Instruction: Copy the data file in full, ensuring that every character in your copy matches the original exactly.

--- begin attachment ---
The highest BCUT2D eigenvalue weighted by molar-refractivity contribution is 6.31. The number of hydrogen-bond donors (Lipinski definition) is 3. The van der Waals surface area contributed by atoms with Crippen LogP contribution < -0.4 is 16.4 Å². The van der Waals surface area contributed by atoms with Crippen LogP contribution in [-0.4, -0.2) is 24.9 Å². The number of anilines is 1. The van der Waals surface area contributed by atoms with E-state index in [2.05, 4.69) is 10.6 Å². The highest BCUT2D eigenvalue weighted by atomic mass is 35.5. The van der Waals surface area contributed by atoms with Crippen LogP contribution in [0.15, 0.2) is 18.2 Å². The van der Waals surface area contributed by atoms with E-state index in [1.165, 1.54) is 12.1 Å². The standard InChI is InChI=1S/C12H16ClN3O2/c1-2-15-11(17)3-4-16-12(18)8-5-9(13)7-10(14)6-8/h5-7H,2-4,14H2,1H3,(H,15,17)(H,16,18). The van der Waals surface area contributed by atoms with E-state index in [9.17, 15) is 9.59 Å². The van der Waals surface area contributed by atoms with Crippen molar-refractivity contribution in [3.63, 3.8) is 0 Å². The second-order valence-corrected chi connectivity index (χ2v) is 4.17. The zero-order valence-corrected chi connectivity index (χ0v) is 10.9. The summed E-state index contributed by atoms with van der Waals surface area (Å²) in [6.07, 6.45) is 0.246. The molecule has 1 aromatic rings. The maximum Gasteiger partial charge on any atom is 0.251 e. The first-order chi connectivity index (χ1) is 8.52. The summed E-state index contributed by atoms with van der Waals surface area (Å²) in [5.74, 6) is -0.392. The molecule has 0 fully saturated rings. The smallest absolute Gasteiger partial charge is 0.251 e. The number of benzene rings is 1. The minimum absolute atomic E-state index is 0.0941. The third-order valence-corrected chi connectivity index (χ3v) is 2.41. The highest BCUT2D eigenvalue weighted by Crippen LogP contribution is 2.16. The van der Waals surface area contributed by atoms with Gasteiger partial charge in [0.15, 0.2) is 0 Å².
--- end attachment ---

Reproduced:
The highest BCUT2D eigenvalue weighted by molar-refractivity contribution is 6.31. The number of hydrogen-bond donors (Lipinski definition) is 3. The van der Waals surface area contributed by atoms with Crippen LogP contribution < -0.4 is 16.4 Å². The van der Waals surface area contributed by atoms with Crippen LogP contribution in [-0.4, -0.2) is 24.9 Å². The number of anilines is 1. The van der Waals surface area contributed by atoms with E-state index in [2.05, 4.69) is 10.6 Å². The highest BCUT2D eigenvalue weighted by atomic mass is 35.5. The van der Waals surface area contributed by atoms with Crippen LogP contribution in [0.15, 0.2) is 18.2 Å². The van der Waals surface area contributed by atoms with E-state index in [1.165, 1.54) is 12.1 Å². The standard InChI is InChI=1S/C12H16ClN3O2/c1-2-15-11(17)3-4-16-12(18)8-5-9(13)7-10(14)6-8/h5-7H,2-4,14H2,1H3,(H,15,17)(H,16,18). The van der Waals surface area contributed by atoms with E-state index in [9.17, 15) is 9.59 Å². The van der Waals surface area contributed by atoms with Crippen molar-refractivity contribution in [3.63, 3.8) is 0 Å². The second-order valence-corrected chi connectivity index (χ2v) is 4.17. The zero-order valence-corrected chi connectivity index (χ0v) is 10.9. The summed E-state index contributed by atoms with van der Waals surface area (Å²) in [6.07, 6.45) is 0.246. The molecule has 1 aromatic rings. The maximum Gasteiger partial charge on any atom is 0.251 e. The first-order chi connectivity index (χ1) is 8.52. The summed E-state index contributed by atoms with van der Waals surface area (Å²) in [5.74, 6) is -0.392. The molecule has 0 fully saturated rings. The smallest absolute Gasteiger partial charge is 0.251 e. The number of benzene rings is 1. The minimum absolute atomic E-state index is 0.0941. The third-order valence-corrected chi connectivity index (χ3v) is 2.41. The highest BCUT2D eigenvalue weighted by Crippen LogP contribution is 2.16. The van der Waals surface area contributed by atoms with Gasteiger partial charge in [0.15, 0.2) is 0 Å².